Move Over Warframe… There’s a New Game in Town…And It’s Chinese.

A Look At Genshin Impact

Seth Underwood

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Picture Taken From My Own Gameplay of Genshin Impact.

miHoYo released Genshin Impact this past September 28, 2020. In twelve days, it grossed over $100 million, and “was the biggest release of any Chinese video game” to date.

Genshin Impact is not miHoYo’s first game. Founded in 2012 by three university students, the company focused on the Chinese mobile market. The entertainment company, based in Shanghai, has several other games, all with a love of the anime art style.

Because of China’s censorship policies, there’s been some controversy with the Genshin’s release into international markets. On the bottom of their own company profile page there’s this odd message for a business- “Dear friend and citizens, the Shanghai Police’s anti-fraud dissuasion telephone number ‘962110’ is specifically designed to prevent your property from being defrauded and damaged. Please answer the call as soon as you receive it.”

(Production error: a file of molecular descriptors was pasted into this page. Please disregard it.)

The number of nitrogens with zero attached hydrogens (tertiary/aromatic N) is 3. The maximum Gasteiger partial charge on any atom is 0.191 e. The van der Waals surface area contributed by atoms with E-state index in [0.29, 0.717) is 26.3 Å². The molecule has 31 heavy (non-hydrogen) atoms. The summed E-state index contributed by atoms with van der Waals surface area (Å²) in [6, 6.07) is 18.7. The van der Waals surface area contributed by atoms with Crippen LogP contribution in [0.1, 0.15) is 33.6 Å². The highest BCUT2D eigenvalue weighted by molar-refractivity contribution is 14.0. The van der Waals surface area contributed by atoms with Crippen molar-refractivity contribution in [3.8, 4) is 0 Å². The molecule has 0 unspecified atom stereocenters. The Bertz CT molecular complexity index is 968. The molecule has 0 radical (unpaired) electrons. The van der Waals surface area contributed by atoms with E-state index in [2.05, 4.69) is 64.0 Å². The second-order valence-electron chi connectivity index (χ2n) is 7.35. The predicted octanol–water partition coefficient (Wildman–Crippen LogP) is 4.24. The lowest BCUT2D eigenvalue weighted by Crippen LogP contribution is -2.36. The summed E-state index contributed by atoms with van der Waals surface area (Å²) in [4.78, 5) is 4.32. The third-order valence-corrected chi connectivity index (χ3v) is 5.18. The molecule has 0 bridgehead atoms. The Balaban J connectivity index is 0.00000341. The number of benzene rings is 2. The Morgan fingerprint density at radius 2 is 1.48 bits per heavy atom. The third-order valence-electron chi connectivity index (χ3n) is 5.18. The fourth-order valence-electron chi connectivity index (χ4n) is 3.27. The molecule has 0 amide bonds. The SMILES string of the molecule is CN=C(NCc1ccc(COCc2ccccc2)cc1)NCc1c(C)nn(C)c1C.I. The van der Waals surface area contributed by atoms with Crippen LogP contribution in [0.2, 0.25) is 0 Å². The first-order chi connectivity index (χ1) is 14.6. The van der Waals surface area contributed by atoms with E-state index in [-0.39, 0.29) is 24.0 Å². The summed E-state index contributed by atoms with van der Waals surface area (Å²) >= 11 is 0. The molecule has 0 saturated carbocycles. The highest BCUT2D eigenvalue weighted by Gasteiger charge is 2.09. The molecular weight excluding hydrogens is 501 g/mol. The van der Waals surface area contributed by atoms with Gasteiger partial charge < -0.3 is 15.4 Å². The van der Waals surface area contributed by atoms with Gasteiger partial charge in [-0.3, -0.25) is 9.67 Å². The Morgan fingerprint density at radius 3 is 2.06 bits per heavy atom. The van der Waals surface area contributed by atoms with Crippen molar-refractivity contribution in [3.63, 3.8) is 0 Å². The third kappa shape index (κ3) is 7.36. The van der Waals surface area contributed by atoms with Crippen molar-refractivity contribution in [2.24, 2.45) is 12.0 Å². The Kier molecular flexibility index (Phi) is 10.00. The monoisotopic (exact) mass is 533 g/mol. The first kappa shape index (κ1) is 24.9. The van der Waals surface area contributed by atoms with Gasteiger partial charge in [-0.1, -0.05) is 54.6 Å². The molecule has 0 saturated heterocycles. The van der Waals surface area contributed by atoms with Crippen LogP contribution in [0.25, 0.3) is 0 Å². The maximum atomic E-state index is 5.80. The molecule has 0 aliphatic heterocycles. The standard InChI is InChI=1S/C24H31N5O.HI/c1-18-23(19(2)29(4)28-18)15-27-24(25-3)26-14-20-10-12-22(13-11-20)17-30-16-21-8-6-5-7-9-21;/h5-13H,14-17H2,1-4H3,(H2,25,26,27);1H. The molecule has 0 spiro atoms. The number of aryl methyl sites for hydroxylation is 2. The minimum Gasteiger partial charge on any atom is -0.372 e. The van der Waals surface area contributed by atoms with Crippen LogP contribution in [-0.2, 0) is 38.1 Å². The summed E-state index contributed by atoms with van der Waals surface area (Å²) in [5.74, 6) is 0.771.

Now I can’t prove this as being related or not, but shortly after I paid for the game’s $4.99 Blessing of Welkin Moon pass, I got this spam call in what sounded like Chinese. Does the Chinese Government have all my personal information linked to my credit card number? Were they trying to dissuade me? It’s a little too late for that as the company already has my money. And if my credit card company thought this was fraud, they would have blocked it like they always do after calling me. I’ve always wondered about these odd spam calls you get soon after doing something online. Not that they are connected, but in today’s age it makes you wonder.

Genshin Impact Will Beat Warframe

Both Warframe and Genshin Impact depend upon the Chinese gaming market for its life blood. Digital Extremes, the developers of Warframe, is still owned by Leyou (even though Leyou is supposed to be bought out by Tencent). Statista.com reports that China has “as of the early of 2020, approximately 532 million” people “engaged in online gaming”. Whereas 60% of Americans are playing video games daily right now. That’s only 198 million people in comparison. Even if the entire U.S. played video games, we couldn’t even come close to the Chinese market size. The U.S. may have money, but China makes up for it in…

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Seth Underwood

54+ autistic, undiagnosed dyslexic, sufferer of chronic migraines, writer of dark science fiction, player of video games and Mike Pondsmith Fan. Race- Human.